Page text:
This is a late blog but it’s important, inspiring and relevant. It also highlights how social media can create a movement.
I found the Rucksack Project via a friend’s Facebook page. It made me curious and I checked it out. The idea was simple. Buy/find/donate an old rucksack – fill it with some essential items and bring it to a designated drop off point. It was being organised by Lorna McLean from Stepps near Glasgow.
There was a list of items and the drop off point was in Glasgow just before Christmas 2013. The rucksacks were then to distributed to homeless people around Glasgow. If you couldn’t make the day’s drop off point, there were plenty alternatives.
In this day and age, no one should be living on the streets without shelter, food or basic facilities. I also believe it’s much easier to end up in these situations than a lot of people may think. A case of “there but for the Grace of God go I”.
And although I worry about people sleeping rough, I also feel powerless. I buy a Big Issue and put some money in someone’s hat, but surely I can do more?
Someone who did more was Matthew White from Bristol. The story of how he founded the Rucksack Project can be found on the link below.
The Rucksack Project has grown steadily, with 2013 showing huge amounts of success, helped by social media. And 2013 was the first appearance of the project in Glasgow after Lorna decided to organise it. She had no idea how successful it was going to become and where it would lead.
So along with my usual Christmas shopping I added items such as a sleeping bag and a warm fleece. I duly packed my rucksack and when I got to the drop off point on December 22nd, I was amazed by the amount of rucksacks and the steady throng of people that kept appearing throughout the day. Inside the drop off point, located in a small tenement building, there was a room full of rucksacks. In another room a group of people sorted through extra items such as hats, socks and shoes. There were even tins of dog food brought in for people’s pets.
With not a Scrooge in sight, the true spirit of Christmas was captured in that building.Two friendly policemen also stopped by and joined in.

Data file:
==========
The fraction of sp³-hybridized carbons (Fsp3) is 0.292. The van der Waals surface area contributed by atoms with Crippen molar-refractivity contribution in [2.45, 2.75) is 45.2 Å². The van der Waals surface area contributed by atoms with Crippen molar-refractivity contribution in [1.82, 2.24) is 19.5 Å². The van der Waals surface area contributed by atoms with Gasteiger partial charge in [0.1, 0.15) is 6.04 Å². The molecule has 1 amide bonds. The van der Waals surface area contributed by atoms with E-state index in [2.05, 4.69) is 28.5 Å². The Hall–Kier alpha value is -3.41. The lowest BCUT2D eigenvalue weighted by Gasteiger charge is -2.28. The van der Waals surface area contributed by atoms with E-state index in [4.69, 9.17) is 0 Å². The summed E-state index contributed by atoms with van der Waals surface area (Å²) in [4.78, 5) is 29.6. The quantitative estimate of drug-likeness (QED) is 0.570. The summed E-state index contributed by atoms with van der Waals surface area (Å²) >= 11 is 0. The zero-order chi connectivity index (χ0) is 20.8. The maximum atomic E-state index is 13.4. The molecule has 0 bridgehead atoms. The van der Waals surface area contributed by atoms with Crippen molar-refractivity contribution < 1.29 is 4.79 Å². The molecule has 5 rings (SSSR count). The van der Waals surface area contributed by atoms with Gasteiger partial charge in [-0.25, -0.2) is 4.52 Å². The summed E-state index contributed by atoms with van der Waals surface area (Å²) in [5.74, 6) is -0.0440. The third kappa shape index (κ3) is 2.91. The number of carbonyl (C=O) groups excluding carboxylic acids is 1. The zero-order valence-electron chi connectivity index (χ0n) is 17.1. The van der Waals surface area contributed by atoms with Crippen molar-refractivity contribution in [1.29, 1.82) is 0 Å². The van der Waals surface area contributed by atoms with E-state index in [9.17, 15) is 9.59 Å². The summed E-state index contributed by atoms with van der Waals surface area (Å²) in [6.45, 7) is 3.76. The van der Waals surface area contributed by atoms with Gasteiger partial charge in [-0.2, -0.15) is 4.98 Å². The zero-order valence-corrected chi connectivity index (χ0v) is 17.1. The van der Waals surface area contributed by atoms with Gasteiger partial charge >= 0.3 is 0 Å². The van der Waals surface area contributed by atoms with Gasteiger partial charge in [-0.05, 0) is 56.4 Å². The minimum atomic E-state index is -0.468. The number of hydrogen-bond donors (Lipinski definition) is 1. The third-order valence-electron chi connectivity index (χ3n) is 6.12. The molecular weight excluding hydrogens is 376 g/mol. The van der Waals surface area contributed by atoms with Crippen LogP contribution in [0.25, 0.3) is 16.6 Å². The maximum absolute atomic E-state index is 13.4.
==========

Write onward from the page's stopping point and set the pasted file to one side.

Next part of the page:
Lorna and her team then had the task of making sure the rucksacks found their new owners. There was an amazing 4000 plus bags waiting to be delivered. The team lost count in the end.
Because the response was so overwhelming and unexpected, the reach was widened and even more people were helped.
I contacted Lorna after the event and met up with her to speak about the project. I could see the overwhelming results and although there are successful Rucksack Projects running all through the UK, with a few others in Scotland (Aberdeen, Edinburgh, Falkirk etc), the response to the project in Glasgow surpassed them all.
Why? I asked Lorna. She just laughed, shrugged her shoulders and said she knew she would get a great response in Glasgow, but even she didn’t anticipate just how successful it would be.
In the lead up to Christmas, the rucksacks were taking over her house, as her home also became a drop off point. At one point she could hardly get up her stairs.
Matthew White, the founder of the Rucksack Project noted with interest the success in Glasgow. Although Lorna doesn’t have an answer, I suspect it may be partly down to Lorna herself. She has a good network and she is a lovely and welcoming person. And social media seemed to really take off around the project in Glasgow.
Other homeless charities have now also been speaking to Lorna, including the Glasgow Simon Community, Glasgow’s Marie Trust and the Glasgow City Mission.
The Marie Trust highlighted that help can be extended not only to the homeless but to the many other people in need. The increasing numbers visiting food banks demonstrate how vulnerable some people are becoming.
Then along came T in The Park and another excellent idea, again noticed via social media. Again the idea was simple – instead of leaving your sleeping bag at the campsite donate it to a homeless person.
This idea was run by an organisation called The Invisibles fronted by Dermot Hill, a railway maintenance man, who had often witnessed the plight of the homeless around railways.
Read their statement here:
All in they collected around 1,100 sleeping bags, 500 from T in the Park revelers, around 75 from another collection point and 500 were also donated by Tangerine Fields, a private company who set up tents at T in the Park.
Now Lorna says The Rucksack Project and The Invisibles are talking about meeting to discuss perhaps working together on some projects. And another Rucksack Project is also planned for this December.
All of the above highlights the possibilities. Social media makes connecting and promoting easy. If you have an idea you can create a movement and inspire others. Sometimes we need people like Matthew White, Lorna McLean and Dermot Hill to take up the baton and guide us there, but we can all join them.
One story from Lorna McLean stayed with me. During the Christmas drop-in day, a lady appeared with a bag to donate, but she clutched it tight to her, reluctant to let it go. Eventually she handed it over and explained it was her own bag which she used when she was homeless. Now she was passing it to someone else who needed it, to help them through a difficult stage. At one point perhaps that bag was her life. Now she was handing it over. Her life now back on track, maybe she was able to close that chapter but it was evident it was an experience that would always remain with her.
Image taken from
The Rucksack Project